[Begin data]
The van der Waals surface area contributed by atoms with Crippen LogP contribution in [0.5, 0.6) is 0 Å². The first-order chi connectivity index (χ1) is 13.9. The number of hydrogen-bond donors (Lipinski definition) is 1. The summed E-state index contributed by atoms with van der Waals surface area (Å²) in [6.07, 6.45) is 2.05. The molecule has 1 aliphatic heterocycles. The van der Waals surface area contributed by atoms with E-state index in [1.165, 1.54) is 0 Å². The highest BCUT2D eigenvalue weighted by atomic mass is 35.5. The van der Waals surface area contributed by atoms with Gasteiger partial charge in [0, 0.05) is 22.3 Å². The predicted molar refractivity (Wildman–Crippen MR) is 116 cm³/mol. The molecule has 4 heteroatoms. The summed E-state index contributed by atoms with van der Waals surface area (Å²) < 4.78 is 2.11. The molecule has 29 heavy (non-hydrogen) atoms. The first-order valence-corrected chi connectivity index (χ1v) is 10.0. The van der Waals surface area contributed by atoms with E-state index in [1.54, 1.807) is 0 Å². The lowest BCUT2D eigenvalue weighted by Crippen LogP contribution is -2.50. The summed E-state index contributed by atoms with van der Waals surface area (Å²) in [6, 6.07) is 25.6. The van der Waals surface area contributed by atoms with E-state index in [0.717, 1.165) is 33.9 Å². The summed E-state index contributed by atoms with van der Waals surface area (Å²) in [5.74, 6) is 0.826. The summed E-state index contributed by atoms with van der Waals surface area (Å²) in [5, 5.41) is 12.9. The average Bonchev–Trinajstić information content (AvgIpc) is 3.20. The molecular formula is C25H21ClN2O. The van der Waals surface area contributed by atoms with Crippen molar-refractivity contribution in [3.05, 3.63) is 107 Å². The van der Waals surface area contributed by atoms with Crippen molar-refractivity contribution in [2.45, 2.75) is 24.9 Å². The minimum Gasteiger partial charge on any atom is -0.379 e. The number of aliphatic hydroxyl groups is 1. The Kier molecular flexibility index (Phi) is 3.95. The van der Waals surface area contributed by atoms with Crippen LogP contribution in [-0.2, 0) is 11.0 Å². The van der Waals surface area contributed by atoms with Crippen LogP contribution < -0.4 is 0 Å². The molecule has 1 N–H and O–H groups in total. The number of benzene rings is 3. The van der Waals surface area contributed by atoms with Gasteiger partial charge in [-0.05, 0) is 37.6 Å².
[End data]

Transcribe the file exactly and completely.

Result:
The van der Waals surface area contributed by atoms with Crippen LogP contribution in [0.5, 0.6) is 0 Å². The first-order chi connectivity index (χ1) is 13.9. The number of hydrogen-bond donors (Lipinski definition) is 1. The summed E-state index contributed by atoms with van der Waals surface area (Å²) in [6.07, 6.45) is 2.05. The molecule has 1 aliphatic heterocycles. The van der Waals surface area contributed by atoms with E-state index in [1.165, 1.54) is 0 Å². The highest BCUT2D eigenvalue weighted by atomic mass is 35.5. The van der Waals surface area contributed by atoms with Gasteiger partial charge in [0, 0.05) is 22.3 Å². The predicted molar refractivity (Wildman–Crippen MR) is 116 cm³/mol. The molecule has 4 heteroatoms. The summed E-state index contributed by atoms with van der Waals surface area (Å²) < 4.78 is 2.11. The molecule has 29 heavy (non-hydrogen) atoms. The first-order valence-corrected chi connectivity index (χ1v) is 10.0. The van der Waals surface area contributed by atoms with E-state index in [1.54, 1.807) is 0 Å². The lowest BCUT2D eigenvalue weighted by Crippen LogP contribution is -2.50. The summed E-state index contributed by atoms with van der Waals surface area (Å²) in [6, 6.07) is 25.6. The van der Waals surface area contributed by atoms with E-state index in [0.717, 1.165) is 33.9 Å². The summed E-state index contributed by atoms with van der Waals surface area (Å²) in [5.74, 6) is 0.826. The summed E-state index contributed by atoms with van der Waals surface area (Å²) in [5, 5.41) is 12.9. The average Bonchev–Trinajstić information content (AvgIpc) is 3.20. The molecular formula is C25H21ClN2O. The van der Waals surface area contributed by atoms with Crippen molar-refractivity contribution in [3.05, 3.63) is 107 Å². The van der Waals surface area contributed by atoms with Crippen molar-refractivity contribution in [2.45, 2.75) is 24.9 Å². The minimum Gasteiger partial charge on any atom is -0.379 e. The number of aliphatic hydroxyl groups is 1. The Kier molecular flexibility index (Phi) is 3.95. The van der Waals surface area contributed by atoms with Crippen LogP contribution in [-0.2, 0) is 11.0 Å². The van der Waals surface area contributed by atoms with Crippen LogP contribution < -0.4 is 0 Å². The molecule has 1 N–H and O–H groups in total. The number of benzene rings is 3. The van der Waals surface area contributed by atoms with Gasteiger partial charge in [-0.05, 0) is 37.6 Å².